VAN SUSTEREN: What is your sense, Jug, of this trip over here to the United States? Is it a good faith effort to investigate by the Aruban police, or is this just show?
TWITTY: No. You know, it's a good faith effort. And I just wish it had been done a lot earlier. I hope they rule out everything. I think they can ask any question they want to ask, the questions will be answered. And then they should go back and they should make the decision, you know, as to what to do over there, arrest the students — or arrest the people we think are involved or, you know, end the case.
VAN SUSTEREN: You know, Jug, I mean, you and I have talked many times on this. I sense increasing frustration, which I can understand, in your voice. Is it at an all-time high now, or do you thin that — do you think it is possible this will be resolved or solved?
TWITTY: Well, I hope it's going to be resolved. I tell you, you know, this week has been unbelievable, Greta. I mean, Beth, bless her heart — the only reason I'm here with you tonight, because I love you to death. You've helped Beth, and I'm here to support Beth. She's a very strong woman. I think every woman in the United States looks at Beth and says, Man, I hope I have the strength and courage that that woman has. She's awesome. And she's going to find an answer one way or another.
You know, I think it's great that everybody is talking about this. It's renewed interest. They have a lot of searches going on over there. I know Tim Miller's going over there to help us. John Kelly's helping us. And I'm just thankful that, you know, that there is renewed interest and that, finally, Aruba is, you know, stepping up and, hopefully, trying to help us find out what happened to Natalee.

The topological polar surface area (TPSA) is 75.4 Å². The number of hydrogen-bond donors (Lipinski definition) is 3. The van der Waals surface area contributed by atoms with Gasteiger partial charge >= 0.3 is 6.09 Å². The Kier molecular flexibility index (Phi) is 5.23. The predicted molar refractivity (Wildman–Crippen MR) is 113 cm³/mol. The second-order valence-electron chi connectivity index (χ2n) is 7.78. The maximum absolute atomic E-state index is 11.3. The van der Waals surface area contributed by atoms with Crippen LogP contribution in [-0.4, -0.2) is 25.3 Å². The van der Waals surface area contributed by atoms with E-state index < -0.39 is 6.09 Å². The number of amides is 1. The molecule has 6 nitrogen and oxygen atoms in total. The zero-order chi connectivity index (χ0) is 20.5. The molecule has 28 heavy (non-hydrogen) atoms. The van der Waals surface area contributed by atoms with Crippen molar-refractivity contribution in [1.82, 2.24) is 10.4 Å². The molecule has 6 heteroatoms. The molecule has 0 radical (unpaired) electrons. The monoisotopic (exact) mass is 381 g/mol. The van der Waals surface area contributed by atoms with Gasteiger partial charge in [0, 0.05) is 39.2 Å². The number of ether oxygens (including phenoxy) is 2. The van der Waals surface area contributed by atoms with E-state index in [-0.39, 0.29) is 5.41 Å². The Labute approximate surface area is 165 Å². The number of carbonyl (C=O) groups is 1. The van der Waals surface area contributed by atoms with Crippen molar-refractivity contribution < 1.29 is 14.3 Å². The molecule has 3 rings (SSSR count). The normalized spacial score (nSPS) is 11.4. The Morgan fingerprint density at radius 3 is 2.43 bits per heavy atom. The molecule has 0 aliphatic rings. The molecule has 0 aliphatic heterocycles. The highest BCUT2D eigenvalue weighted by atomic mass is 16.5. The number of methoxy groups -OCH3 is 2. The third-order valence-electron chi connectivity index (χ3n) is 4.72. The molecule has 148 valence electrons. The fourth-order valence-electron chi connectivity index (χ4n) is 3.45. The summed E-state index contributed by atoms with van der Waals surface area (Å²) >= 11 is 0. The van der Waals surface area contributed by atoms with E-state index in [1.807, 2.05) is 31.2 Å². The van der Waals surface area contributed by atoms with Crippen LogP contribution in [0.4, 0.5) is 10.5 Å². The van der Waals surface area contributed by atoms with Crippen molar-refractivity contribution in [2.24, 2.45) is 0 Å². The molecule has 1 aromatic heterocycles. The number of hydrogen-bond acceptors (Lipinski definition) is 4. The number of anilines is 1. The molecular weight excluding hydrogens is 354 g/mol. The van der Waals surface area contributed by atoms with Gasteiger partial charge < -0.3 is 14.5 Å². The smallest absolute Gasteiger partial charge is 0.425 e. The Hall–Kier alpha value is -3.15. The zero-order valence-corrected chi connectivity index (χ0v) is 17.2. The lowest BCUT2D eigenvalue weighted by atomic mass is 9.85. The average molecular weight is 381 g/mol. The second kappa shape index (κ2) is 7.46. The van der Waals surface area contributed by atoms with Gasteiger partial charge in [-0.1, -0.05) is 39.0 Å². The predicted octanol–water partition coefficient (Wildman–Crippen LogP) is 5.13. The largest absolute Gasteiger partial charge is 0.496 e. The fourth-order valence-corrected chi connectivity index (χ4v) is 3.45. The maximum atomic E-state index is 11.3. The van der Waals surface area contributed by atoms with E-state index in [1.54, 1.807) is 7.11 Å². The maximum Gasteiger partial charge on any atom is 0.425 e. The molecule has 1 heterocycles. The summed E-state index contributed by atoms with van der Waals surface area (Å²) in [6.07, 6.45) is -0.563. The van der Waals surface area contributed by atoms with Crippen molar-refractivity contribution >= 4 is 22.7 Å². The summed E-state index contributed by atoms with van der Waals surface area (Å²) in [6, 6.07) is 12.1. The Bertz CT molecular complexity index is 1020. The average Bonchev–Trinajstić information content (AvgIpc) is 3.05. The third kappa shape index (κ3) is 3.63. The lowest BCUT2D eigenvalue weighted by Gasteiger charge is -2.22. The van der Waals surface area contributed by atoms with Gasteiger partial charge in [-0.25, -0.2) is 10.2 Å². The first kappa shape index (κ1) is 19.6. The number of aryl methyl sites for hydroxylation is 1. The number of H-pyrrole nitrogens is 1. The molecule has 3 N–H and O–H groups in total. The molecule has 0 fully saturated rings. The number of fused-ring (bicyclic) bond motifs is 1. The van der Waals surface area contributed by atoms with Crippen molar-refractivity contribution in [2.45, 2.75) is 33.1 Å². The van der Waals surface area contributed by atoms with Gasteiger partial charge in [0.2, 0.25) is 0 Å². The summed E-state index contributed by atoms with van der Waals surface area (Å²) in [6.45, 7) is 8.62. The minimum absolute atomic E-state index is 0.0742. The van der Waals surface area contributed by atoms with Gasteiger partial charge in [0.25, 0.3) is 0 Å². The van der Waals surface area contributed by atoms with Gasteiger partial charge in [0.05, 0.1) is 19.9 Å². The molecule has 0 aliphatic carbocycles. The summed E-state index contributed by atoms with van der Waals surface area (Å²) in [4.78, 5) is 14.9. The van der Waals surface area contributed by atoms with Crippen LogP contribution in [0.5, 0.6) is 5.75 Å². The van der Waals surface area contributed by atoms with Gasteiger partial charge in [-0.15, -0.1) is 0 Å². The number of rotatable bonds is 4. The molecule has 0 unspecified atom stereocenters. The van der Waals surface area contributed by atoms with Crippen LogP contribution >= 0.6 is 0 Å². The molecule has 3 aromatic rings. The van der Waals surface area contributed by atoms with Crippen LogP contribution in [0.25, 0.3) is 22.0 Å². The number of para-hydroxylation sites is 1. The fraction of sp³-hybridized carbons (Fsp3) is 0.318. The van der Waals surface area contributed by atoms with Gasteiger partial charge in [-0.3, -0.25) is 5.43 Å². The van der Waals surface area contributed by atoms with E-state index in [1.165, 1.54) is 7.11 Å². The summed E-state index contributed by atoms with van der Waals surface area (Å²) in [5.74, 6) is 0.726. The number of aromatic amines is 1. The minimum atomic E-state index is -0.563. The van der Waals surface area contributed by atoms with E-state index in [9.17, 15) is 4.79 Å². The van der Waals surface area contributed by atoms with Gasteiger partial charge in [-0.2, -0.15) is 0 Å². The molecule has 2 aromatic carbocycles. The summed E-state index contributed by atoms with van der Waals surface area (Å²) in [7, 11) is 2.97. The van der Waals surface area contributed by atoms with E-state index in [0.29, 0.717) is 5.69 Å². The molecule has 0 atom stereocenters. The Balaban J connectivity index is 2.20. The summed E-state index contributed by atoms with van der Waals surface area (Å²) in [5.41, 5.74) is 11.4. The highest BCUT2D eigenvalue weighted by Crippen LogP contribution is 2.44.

VAN SUSTEREN: In sort of private moments, though, what do you and Beth say to each other about this investigation?
TWITTY: We pray together. We talk about it. You know, it's been tough. She's traveled all over. And You know, I have my business and continue to try to focus on that. But Beth is a determined woman. I love her to death. And as I say, she gives courage to every woman out there.
And I hope that something's going to come out of this. You know, they can ask any question they want to ask of the Mountain Brook kids, and I hope they get every answer they want and they go back and do something about it because Beth is determined, and I know that she will spend the rest of her life, you know, traveling across the country to every high school and every open forum that will have her, and you know, giving her message. You know, I just hope Aruba does something about it.
VAN SUSTEREN: Jug, just the pain is immeasurable and indescribable, isn't it, on the family, not only missing someone but just what you go through, the hell you go through.
TWITTY: It is. It absolutely is — it's hard to describe, you know, especially — we need some closure. We need the help from Aruba. The answers are there. They're not in the United States, they're in Aruba. So I hope they get everything they want here, and I appreciate them coming here and I know Beth does, too. So get everything you want from here and go back and give us the answer.
VAN SUSTEREN: All right, Jug. Thank you.
TWITTY: You're welcome.